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Re: World's Oldest Flower

Jeff Hecht wrote:
> This isn't the same one! Ge Sun, Dilcher, and two Chinese co-authors of the
> Science paper identify the plant as Archaefructus liaoningensis, and say
> it's from the Upper Jurassic "Jianshangou Bed" in the lower portion of the
> Yixian Formation. THey date it at 142 million years, although western
> radiometric dates are in the 125 Million years (Josh Smith, where are you?)
> Their Science paper does not mention the paper you cite.

        Hhuh.  Well, there is actually a fairly interesting story behind 
this.  Dilcher called me up when his paper was in page proof and asked me 
what the deal was about the age of the quarry.  He had recieved a fax 
from one of his Chinese co-authors asking him to cite my stupid little 
_Dinofest_ because, according to him, I definitively said in that 
abstract that Sihetun was 145 Ma in age.  This is, of course, a load of 
crap.  I didn't even write the number 145 anywhere in that abstract...
Anyway, Dilcher and I talked at length about the quarry and the whole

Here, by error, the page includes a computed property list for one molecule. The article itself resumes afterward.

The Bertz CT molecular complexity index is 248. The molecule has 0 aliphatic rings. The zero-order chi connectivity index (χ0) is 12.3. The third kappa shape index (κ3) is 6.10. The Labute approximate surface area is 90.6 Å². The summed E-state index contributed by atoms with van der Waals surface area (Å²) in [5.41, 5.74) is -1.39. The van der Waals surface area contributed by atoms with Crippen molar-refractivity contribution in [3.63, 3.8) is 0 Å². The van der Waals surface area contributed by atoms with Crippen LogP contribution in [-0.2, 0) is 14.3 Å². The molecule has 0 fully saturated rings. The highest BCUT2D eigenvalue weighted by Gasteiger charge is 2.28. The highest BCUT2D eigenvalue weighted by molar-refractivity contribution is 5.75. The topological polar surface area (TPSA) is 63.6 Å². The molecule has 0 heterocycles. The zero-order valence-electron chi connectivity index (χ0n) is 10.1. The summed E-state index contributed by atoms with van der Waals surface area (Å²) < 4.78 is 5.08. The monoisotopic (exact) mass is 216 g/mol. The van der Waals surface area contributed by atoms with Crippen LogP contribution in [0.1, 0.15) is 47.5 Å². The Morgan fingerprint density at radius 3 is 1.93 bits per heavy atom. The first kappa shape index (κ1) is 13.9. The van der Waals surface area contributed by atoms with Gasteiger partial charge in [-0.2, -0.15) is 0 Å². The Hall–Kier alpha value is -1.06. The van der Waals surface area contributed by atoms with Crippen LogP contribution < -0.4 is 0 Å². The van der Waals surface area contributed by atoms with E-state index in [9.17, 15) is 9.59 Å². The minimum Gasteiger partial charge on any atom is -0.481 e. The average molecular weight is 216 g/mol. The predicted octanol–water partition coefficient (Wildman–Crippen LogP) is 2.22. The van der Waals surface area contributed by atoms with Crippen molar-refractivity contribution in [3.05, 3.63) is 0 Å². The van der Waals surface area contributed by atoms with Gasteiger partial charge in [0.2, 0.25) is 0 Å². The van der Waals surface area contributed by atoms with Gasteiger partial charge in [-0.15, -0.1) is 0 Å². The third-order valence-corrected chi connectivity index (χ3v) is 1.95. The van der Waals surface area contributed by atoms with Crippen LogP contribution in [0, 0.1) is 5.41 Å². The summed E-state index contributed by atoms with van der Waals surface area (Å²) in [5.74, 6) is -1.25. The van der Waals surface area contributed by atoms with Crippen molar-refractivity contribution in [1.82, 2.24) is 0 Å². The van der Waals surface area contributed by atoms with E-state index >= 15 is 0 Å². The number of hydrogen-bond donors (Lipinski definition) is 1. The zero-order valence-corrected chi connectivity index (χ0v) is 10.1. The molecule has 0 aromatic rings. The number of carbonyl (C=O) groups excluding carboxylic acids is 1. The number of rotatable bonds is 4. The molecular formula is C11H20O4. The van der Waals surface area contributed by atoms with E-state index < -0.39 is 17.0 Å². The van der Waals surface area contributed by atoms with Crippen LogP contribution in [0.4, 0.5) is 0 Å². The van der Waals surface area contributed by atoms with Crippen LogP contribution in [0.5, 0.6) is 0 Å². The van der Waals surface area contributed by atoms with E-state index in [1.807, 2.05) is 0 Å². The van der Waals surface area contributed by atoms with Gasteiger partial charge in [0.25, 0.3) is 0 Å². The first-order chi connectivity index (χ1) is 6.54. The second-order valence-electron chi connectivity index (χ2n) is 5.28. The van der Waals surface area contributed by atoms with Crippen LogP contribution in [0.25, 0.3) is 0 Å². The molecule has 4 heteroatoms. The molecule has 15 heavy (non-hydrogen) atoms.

dating problem.  He said that he wasn't going to cite my work, because it 
didn't agree with what his co-authors wanted.  Apparantly, he didn't cite 
the 125 Ma Ar-Ar dates from the Smith et al., 1995 paper or the dates 
from the Ostrom et al., 1997 GSA abstract.  This is fine with me: just 
gives us more stuff to beat up upon in our paper when it comes...
Please understand though, all of you, that Dilcher doesn't necessarilly 
agree with everything that was published in the _Science_ paper.  He is 
under a bit of pressure from his co-authors.  Lovely little quagmire, 
isn't it?

 > >
> >        What I find most interesting is that a non-Chinese scientist is
> >working on these specimens from the (apparent) get-go -- western scientists
> >weren't "in" on the feathered theropods or new birds until _after_ they'd
> >already been published in Chinese journals by Chinese paleontologists...

        That is because people find plants (which are a hell of a lot 
more important in terms of ecosystems then our puny tetrapods) less 
interesting than large animals.  Much less competition.

Josh Smith
University of Pennsylvania
Department of Earth and Environmental Science
471 Hayden Hall
240 South 33rd Street
Philadelphia, PA  19104-6316
(215) 898-5630 (Office)
(215) 898-0964 (FAX)